Similar to Dadaism but much more dominant and influential, surrealism came out of World War 1 with artists exploring scenes that were often unsettling, illogical and inspired by the unconscious mind. Often leaning on non-sequitur, randomness and juxtaposition, many artists considered their work to be more of a philosophical movement. First coming out of Paris, it grew and inspired much of the art in the following decades.

Pablo Picasso

A Spanish painter, sculpter, printmaker and artist of many of mediums, Pablo Picasso is one of the most famous artists of the 20th century. Beyond his work with surrealism, he is also known as one of the creators of cubism as well. His style shifted greatly over the decades of his work, from his color focus early in his career to the cubism and surrealism of his later work.

Guernica [The horrors of war] (1937)

This powerful painting, done only in black, white and grey, depicts the bombing of Guernica, Spain by Nazi Germany and Fasict Italy in 1937. The screaming and suffering of the people and animals comes through very clearly, even though the style is has his distinctive look. He painted it right after he heard about the bombings and used the painting to raise war relief funds.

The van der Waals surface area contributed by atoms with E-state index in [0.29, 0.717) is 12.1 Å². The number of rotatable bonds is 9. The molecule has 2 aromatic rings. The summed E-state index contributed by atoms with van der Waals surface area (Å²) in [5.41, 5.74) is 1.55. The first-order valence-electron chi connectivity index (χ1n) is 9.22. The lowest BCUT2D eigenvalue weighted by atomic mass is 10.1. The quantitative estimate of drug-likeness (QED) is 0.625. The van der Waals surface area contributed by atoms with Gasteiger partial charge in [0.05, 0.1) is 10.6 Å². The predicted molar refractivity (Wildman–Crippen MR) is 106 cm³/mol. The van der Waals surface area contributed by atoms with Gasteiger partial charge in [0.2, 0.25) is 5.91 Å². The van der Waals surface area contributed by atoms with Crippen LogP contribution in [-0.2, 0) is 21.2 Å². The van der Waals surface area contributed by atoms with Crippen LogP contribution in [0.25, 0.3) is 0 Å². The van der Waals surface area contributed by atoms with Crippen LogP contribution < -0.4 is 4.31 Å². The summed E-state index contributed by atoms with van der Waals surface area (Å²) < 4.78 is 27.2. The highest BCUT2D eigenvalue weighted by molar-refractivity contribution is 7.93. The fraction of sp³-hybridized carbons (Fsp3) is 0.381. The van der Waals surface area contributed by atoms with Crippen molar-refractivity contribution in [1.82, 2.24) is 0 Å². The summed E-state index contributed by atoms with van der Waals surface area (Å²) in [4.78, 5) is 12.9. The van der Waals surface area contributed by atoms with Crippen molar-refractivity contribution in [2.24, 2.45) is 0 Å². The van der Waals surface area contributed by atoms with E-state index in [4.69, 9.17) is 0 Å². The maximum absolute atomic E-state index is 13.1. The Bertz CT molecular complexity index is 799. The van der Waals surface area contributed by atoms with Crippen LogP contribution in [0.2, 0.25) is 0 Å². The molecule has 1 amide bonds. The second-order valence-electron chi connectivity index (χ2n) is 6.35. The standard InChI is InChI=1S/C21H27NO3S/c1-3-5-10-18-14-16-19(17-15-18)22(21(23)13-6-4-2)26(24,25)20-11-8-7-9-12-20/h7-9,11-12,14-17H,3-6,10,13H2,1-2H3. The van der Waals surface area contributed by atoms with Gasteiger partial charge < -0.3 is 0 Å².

The Weeping Woman (1937)

Another painting made in response to Guernica, this portrait is of his mistress and muse, Dora Maar. It’s part of a larger series of paintings of weeping women, where he made four in total. This version of the painting is particularly of note because it’s complex line work. Although it has a strong abstract nature, the portrait is still very distinct.

René Magritte

Hailing from Belgium, Magritte is best known for his thought provoking images involving ordinary objects in unusual locations or context. He was known for his use of simple objects, like a pipe, an essel, or an apple for example, and putting them in strange context. This would create a poetic image, often challenging the viewer to question their expectations.

La Reproduction interdite (Not to Be Reproduced) (1937)

Edward James, an english poet, commissioned Magritte to do a self portrait. The back of his head is clear and detailed, with the hair slightly wavy and detailed. He looks at a mirror, but his face is not revealed. Instead the back of his head is shown again. It’s a interesting and frustrating image, that subverts what we expect to see. On the mantle next to the mirror sits Edgar Allan Poe's novel, The Narratives of Arthur Gordon Pym.

La Durée poignardée (Time Transfixed) (1938)

The artist explained this picture: “I decided to paint the image of a locomotive… . In order for its mystery to be evoked, another immediately familiar image without mystery—the image of a dining room fireplace—was joined.” The strangeness of the train floating out of the fireplace and of these two things that are of such a large difference in size creates a compelling image.